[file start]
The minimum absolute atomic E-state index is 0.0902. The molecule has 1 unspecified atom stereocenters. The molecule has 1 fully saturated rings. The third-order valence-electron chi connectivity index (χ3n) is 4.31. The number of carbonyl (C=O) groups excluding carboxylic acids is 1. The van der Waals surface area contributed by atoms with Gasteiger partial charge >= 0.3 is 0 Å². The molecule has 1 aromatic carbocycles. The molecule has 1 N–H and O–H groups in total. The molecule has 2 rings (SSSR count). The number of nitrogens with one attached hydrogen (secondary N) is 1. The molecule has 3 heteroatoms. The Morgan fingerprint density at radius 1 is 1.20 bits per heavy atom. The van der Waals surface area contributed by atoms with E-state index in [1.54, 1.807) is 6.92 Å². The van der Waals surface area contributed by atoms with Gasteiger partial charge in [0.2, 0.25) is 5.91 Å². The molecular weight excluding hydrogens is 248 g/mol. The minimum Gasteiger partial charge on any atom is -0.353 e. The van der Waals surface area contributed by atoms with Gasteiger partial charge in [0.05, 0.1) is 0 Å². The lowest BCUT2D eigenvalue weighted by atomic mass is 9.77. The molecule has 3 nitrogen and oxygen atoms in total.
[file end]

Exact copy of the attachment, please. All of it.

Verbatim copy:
The minimum absolute atomic E-state index is 0.0902. The molecule has 1 unspecified atom stereocenters. The molecule has 1 fully saturated rings. The third-order valence-electron chi connectivity index (χ3n) is 4.31. The number of carbonyl (C=O) groups excluding carboxylic acids is 1. The van der Waals surface area contributed by atoms with Gasteiger partial charge >= 0.3 is 0 Å². The molecule has 1 aromatic carbocycles. The molecule has 1 N–H and O–H groups in total. The molecule has 2 rings (SSSR count). The number of nitrogens with one attached hydrogen (secondary N) is 1. The molecule has 3 heteroatoms. The Morgan fingerprint density at radius 1 is 1.20 bits per heavy atom. The van der Waals surface area contributed by atoms with E-state index in [1.54, 1.807) is 6.92 Å². The van der Waals surface area contributed by atoms with Gasteiger partial charge in [0.2, 0.25) is 5.91 Å². The molecular weight excluding hydrogens is 248 g/mol. The minimum Gasteiger partial charge on any atom is -0.353 e. The van der Waals surface area contributed by atoms with Gasteiger partial charge in [0.05, 0.1) is 0 Å². The lowest BCUT2D eigenvalue weighted by atomic mass is 9.77. The molecule has 3 nitrogen and oxygen atoms in total.